Authorities, both local and global, are now raising the alarm on another looming problem in the fight against COVID-19 — fake vaccines.
In the Philippines, the counterfeit vaccine market is borne by the fact that supply is practically nil and demand is high. In addition, there is also a growing sense of frustration at the government’s pace of procurement.
Early today, the Bureau of Customs (BOC) came out with a warning against “locally manufactured fake vaccines.”
“BOC warns the public to be careful when availing of vaccines as fake vaccines may have severe health consequences to users as the composition of such vaccines are not tested and even worst fake vaccines may not be effective thus further exposing users to the dangers of COVID-19,” the agency said in a statement.
The BOC noted an earlier advisory by the Interpol stating that syndicates are now engaged in manufacturing fake vaccines due to the growing value in the product.
Interpol issued this global alert to its 194 member countries last December, “warning them to prepare for organized crime networks targeting COVID-19 vaccines, both physically and online.”
The BOC added that in coordination with local law enforcement agencies, they have apprehended “makeshift clinics that are suspected to be used to treat COVID-19 patients and may be utilized as an avenue of distribution for local fake vaccines.”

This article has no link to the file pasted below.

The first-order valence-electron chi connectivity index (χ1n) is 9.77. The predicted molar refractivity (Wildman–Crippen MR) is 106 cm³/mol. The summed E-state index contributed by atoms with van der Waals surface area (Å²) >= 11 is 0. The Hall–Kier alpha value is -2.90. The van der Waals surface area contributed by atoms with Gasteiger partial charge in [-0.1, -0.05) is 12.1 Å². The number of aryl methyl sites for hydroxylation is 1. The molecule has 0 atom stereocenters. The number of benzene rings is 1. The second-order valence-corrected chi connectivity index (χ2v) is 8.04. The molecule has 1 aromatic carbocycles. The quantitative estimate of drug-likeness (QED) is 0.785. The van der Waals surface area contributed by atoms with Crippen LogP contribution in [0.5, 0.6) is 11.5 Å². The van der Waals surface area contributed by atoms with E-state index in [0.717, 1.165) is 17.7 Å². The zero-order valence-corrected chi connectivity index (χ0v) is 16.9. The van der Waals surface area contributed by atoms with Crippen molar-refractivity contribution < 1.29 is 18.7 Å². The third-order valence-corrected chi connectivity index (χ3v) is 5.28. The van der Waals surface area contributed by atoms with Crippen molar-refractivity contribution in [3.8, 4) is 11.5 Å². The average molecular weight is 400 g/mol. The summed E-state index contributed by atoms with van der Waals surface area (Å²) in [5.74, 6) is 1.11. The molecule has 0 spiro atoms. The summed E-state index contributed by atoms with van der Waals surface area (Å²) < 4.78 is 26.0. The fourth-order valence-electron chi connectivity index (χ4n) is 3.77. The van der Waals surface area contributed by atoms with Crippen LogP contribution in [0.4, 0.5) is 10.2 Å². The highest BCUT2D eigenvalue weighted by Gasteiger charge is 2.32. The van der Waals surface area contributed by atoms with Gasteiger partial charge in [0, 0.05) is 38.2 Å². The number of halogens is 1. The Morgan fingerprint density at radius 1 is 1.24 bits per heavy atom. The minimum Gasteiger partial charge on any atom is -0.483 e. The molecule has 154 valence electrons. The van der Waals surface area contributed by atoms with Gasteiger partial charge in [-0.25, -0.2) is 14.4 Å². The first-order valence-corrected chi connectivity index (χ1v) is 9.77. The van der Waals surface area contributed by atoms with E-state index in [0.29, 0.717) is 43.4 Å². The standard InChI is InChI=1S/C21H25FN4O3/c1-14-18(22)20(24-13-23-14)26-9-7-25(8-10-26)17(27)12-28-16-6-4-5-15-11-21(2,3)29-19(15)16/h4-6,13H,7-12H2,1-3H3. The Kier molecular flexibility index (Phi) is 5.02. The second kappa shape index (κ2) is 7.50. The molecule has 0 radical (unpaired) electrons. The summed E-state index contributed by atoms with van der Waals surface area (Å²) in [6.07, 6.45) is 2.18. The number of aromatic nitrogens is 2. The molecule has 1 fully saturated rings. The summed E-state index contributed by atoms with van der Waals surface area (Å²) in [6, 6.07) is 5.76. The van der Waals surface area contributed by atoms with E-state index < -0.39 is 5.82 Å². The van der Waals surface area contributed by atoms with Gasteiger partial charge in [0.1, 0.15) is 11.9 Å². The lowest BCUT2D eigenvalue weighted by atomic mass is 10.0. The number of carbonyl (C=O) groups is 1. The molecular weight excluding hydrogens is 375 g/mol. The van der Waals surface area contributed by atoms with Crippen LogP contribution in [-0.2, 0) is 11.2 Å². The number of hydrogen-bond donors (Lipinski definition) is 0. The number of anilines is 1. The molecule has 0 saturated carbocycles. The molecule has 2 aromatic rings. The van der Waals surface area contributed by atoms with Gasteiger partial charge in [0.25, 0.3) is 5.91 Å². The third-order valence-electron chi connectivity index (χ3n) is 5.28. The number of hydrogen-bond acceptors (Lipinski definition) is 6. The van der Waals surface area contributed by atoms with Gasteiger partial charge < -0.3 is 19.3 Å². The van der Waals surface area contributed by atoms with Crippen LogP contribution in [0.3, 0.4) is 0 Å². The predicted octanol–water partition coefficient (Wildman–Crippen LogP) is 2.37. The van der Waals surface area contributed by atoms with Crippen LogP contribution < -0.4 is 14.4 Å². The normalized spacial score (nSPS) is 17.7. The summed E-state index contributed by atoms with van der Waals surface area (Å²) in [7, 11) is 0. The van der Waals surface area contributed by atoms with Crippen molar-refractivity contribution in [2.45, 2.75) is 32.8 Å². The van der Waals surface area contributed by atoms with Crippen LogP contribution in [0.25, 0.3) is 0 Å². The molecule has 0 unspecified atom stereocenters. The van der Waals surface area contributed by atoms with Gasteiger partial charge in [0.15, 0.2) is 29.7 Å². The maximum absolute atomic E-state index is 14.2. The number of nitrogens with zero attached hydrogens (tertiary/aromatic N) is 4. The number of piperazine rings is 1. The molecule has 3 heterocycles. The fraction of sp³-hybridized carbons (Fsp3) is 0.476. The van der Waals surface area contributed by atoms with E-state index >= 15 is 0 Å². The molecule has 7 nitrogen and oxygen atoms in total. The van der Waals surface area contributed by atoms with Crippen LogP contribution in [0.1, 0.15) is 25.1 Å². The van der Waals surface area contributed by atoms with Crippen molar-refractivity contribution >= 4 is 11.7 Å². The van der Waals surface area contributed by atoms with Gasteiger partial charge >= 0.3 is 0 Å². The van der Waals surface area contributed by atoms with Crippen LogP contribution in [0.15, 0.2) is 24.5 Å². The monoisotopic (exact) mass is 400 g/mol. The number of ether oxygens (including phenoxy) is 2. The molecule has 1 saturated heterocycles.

These clinics, which have been raided by the police, particularly cater to the local Chinese community.
Last Jan. 19, the Chinese Embassy in Manila issued an “urgent reminder” about the illegal COVID-19 vaccine.
“Injecting vaccines of unknown origin without permission has serious safety risks. It is even more illegal to sell vaccines that have not been approved by the health department,” the Chinese Embassy said.
Sen. Risa Hontiveros on Feb. 3 also called on authorities to be more vigilant in preventing the entry of smuggled fake vaccines. Hontiveros issued the statement after news came out that Chinese authorities confiscated 3,000 doses of fake vaccines intended to be shipped abroad.
“Our own authorities need to bust any plan to bring those fake vaccines onto our shores. Anyone willing to put other people in danger for quick profit should be apprehended and put behind bars,” she said.
The illicit trade has also caught the attention of some local leaders. Last Feb. 15, Pasig Mayor Vico Sotto warned the public through his Twitter account about sellers of fake vaccines.
“Beware!! Wag bumili sa mga ganito! Picture pa lang kita nang mali ang handling. Maglolokohan lang kayo niyan,” Sotto said in the post which also bore a photo of a counterfeit vaccine being peddled online. “Dapat dumaan sa nasyonal na pamahalaan ang pagbili ng kahit anong bakuna. For our safety.”
Beware!! Wag bumili sa mga ganito! Picture pa lang kita nang mali ang handling. Maglolokohan lang kayo niyan.— Vico Sotto (@VicoSotto) February 15, 2021
Dapat dumaan sa nasyonal na pamahalaan ang pagbili ng kahit anong bakuna. For our safety.
Health care frontliners din po ang mauunang bakunahan. pic.twitter.com/fX3xj6wA9X
During the Feb. 9 Laging Handa briefing, Food and Drug Administration Director-General Eric Domingo warned the public against buying any COVID-19 vaccine, as no commercial product has been given any marketing authorization for now.
Without any commercial authorization, the only shots that the public can have would be through the government’s vaccination drive.
“Ang babala po natin sa mga kababayan natin ay huwag po kayo bibili ng bakuna o magpapabakuna sa labas po ng vaccination program of the government,” said Domingo.